If data can be communicated effectively with statistics, we don’t need to create visuals. Visuals make it easier to analyze what numbers can’t convey. In consequence, you must choose wisely when to use a visual tool.

2. Think about what you are trying to convey

Correlation does not imply causation. We need to ensure results are backed up by proper research and experiments before jumping to causes.

3. Use of 3D visuals

Make sure that the 3D view does not hide a part of the data or distort the data. Use 3D graphics with utmost care. Don’t add orientations that may fool the viewer and destroy the purpose of visualization.

As data visualization increases in popularity. Many companies developed their very own data management tool to satisfy the market’s demand. But which ones are worth giving a try? There are 3 tools we believe provide the most comprehensive solutions at different skill levels and prices.

1. Tableau

Tableau is a powerful data visualization tool known for its simplicity and capabilities of creating dashboards with unique characteristics such as handling multiple users input  simultaneously.

It is considered a click-and-drag solution, which means it is easy to use regardless of the user skill level. Anyone can make the most of Tableau, both beginners and experts. Keep in mind, Tableau is not free, companies need to pay a monthly fee to use it.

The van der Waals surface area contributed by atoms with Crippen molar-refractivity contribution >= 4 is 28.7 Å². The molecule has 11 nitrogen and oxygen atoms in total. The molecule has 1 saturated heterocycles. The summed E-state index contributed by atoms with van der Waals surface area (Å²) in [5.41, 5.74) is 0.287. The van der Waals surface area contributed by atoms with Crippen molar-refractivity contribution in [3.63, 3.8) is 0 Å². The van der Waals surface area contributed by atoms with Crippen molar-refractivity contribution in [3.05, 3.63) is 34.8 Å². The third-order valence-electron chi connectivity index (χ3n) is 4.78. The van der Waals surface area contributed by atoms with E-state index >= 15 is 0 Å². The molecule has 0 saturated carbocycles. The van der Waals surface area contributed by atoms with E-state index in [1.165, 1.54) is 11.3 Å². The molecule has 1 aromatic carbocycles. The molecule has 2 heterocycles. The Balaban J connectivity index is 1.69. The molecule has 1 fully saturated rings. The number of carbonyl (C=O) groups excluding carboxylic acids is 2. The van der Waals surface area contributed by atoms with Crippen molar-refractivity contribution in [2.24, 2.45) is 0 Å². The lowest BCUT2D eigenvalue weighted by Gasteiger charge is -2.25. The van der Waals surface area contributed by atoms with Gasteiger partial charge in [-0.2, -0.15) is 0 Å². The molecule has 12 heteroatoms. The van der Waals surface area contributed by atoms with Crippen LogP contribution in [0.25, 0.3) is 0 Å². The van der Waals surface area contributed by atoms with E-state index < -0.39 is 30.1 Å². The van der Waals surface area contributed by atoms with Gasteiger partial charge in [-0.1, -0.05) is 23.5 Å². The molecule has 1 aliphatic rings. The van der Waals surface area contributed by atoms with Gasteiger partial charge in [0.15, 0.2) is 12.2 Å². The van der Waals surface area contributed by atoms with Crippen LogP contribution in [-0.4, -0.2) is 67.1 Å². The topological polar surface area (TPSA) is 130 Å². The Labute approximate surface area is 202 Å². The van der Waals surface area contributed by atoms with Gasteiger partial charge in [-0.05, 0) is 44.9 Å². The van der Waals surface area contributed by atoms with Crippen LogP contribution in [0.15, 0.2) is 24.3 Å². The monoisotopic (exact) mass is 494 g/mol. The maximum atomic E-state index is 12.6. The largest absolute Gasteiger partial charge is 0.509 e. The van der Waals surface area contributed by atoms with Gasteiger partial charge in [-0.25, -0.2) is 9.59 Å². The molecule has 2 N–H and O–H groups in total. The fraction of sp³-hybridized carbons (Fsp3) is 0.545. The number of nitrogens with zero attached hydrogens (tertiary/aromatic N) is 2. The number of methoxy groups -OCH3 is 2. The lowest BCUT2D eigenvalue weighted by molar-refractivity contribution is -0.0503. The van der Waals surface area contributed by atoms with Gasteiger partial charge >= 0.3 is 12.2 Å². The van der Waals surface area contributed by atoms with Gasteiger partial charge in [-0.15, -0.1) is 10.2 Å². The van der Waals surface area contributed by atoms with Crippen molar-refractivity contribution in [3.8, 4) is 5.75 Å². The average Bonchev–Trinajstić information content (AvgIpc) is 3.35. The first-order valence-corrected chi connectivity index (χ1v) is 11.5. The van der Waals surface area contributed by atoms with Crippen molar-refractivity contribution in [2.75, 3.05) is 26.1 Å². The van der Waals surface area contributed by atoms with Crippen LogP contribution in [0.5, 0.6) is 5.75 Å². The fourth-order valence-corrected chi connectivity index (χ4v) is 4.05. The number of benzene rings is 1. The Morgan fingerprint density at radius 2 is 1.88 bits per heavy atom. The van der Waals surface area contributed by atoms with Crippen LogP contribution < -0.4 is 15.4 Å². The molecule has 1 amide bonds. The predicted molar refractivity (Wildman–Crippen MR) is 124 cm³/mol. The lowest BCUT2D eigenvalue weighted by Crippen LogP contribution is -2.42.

2. Google Chart

Google Chart is the most basic tool available to create charts and graphs based on available data. Many consider it to be really simple, making it perfect for first time users or companies that are starting to implement data visualization to make better decisions.

If the company uses other Google Cloud Services such as Google Drive or Google Sheets, Google Chart is a great way to streamline processes and avoid any compatibility issues.

While it lacks a wide range of customization and interactivity, Google Charts is a free service that provides the most basic tools needed in data visualization.

3. Power BI

Power BI is a group of data visualization tools developed by Microsoft that integrates with other products such as Excel. It is a popular choice for businesses that have deployed other Microsoft solutions such as Outlook or Teams.

What is the future of data visualization?

Data visualization is a big deal within the design field of work. Choosing the right chart for the job depends on the different types of variables that you are looking at and what you want to get out of them. It is possible that breaking out of the standard modes will help you gain additional insights. Experiment with not just different chart types, but also how the variables are encoded in each chart.

It is also key to keep in mind that you are not limited to showing everything in just one plot. It is usually better to keep each plot as simple and clear as possible, and instead use multiple plots to make comparisons, show trends, and demonstrate relationships between multiple variables.

At TDP, our experts craft impactful data visualizations to simplify our projects. Contact us to know more!

Martín Etchegoyen

Martín Etchegoyen